Nominee’s bio (or LinkedIn profile link)
Over 15 years in networking & communications, Saurav has worked on systems as diverse as network virtualization at Big Switch Networks, datacenter switches at Arista, and WDM optics at Enablence. He currently serves as Director of Engineering at the Open Networking Foundation, where he leads open-source projects like CORD and Trellis.
He was also part of the original team at Stanford that made SDN popular. His pioneering research on SDN in WANs proposed, demonstrated and analyzed a converged IP/MPLS/Optical WAN architecturally based on SDN. He holds an MS from the University of Arizona and a PhD in Electrical Engineering from Stanford University.
How long have you been working in the CORD community?
Since inception in 2015.
What contributions have you made in the past to the CORD community?
I designed the original CORD networking infrastructure - both the underlay leaf-spine fabric using bare-metal hardware, and the overlay virtual networking using OvS. Over time the underlay fabric grew into its own project (Trellis) that implemented several new features that were not used in CORD, but required by network operators in a CORD-like (inspired) setting. Trellis is now in production with several hundred live, paying customers at a Tier 1 network operator. I led the team at ONF that helped put Trellis into production.
Over the last year I have also taken on the responsibility of managing two other projects at ONF - VOLTHA and R-CORD. Under my guidance and leadership, the VOLTHA project, whose community used to be fractured and did things mostly privately, became a true open source project following the best practices of open source - public architecture discussions, releases, sprint planning, weekly scrums, TST, and more. I was also instrumental in the creation of open source software support for the industry's first whitebox OLT for XGS-PON (EdgeCore), a critical reference hardware for VOLTHA. More recently, I designed and led the transition of the old-R-CORD to what I used to call the new-R-CORD, which eventually came to be known as SEBA. The old-R-CORD, while innovative, failed to meet operator's real-world needs. Conversely, SEBA enjoys wide operator support.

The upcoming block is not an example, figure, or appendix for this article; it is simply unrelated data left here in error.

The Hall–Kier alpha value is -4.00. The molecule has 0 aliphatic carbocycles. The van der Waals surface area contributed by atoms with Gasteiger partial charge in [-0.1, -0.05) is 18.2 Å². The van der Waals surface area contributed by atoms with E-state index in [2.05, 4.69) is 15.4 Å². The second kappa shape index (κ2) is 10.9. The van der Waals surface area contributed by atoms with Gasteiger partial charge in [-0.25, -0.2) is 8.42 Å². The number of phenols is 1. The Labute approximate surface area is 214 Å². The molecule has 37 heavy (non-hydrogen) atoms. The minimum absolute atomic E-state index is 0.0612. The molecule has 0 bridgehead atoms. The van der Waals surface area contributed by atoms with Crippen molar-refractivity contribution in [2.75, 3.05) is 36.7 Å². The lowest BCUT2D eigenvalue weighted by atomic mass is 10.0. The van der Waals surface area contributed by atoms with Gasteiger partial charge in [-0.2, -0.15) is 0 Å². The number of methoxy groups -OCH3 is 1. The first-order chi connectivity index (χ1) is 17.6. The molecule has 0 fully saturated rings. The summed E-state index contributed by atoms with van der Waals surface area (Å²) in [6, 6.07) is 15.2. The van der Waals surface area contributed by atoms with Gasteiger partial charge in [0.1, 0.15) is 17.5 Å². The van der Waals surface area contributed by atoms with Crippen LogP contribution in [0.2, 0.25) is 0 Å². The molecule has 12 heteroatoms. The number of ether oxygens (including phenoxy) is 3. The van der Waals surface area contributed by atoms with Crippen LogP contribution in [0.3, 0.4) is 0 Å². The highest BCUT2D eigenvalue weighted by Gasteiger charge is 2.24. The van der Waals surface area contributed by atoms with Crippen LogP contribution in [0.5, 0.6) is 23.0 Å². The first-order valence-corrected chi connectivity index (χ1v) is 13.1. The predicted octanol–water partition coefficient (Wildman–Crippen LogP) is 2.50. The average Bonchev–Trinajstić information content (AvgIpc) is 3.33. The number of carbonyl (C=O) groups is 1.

What are you actively working on in CORD?
I lead the ONF engineering team working on SEBA.
Why do you feel you would be a good candidate for this position?
The ONF works on many different projects with many different communities. It can be chaotic at times, but I help ensure that ONF engineers and community contributors are rowing in the same direction, making forward progress towards our deliverables.
Are there any changes you would like to bring to the community if elected into this position?
We are already starting to see greater community involvement in the SEBA and VOLTHA projects - we hope to continue growing as we bring in more features into SEBA.
There are two other things I have been involved with. One is the greater use of P4 and Stratum interfaces in Trellis and CORD. The other is the integration of M-CORD into the work that has been done in the new CORD platform and SEBA. Both are already in motion, and over the next year will be the focus of ONF work, as we gear up towards building a multi-access edge cloud that meets operator needs.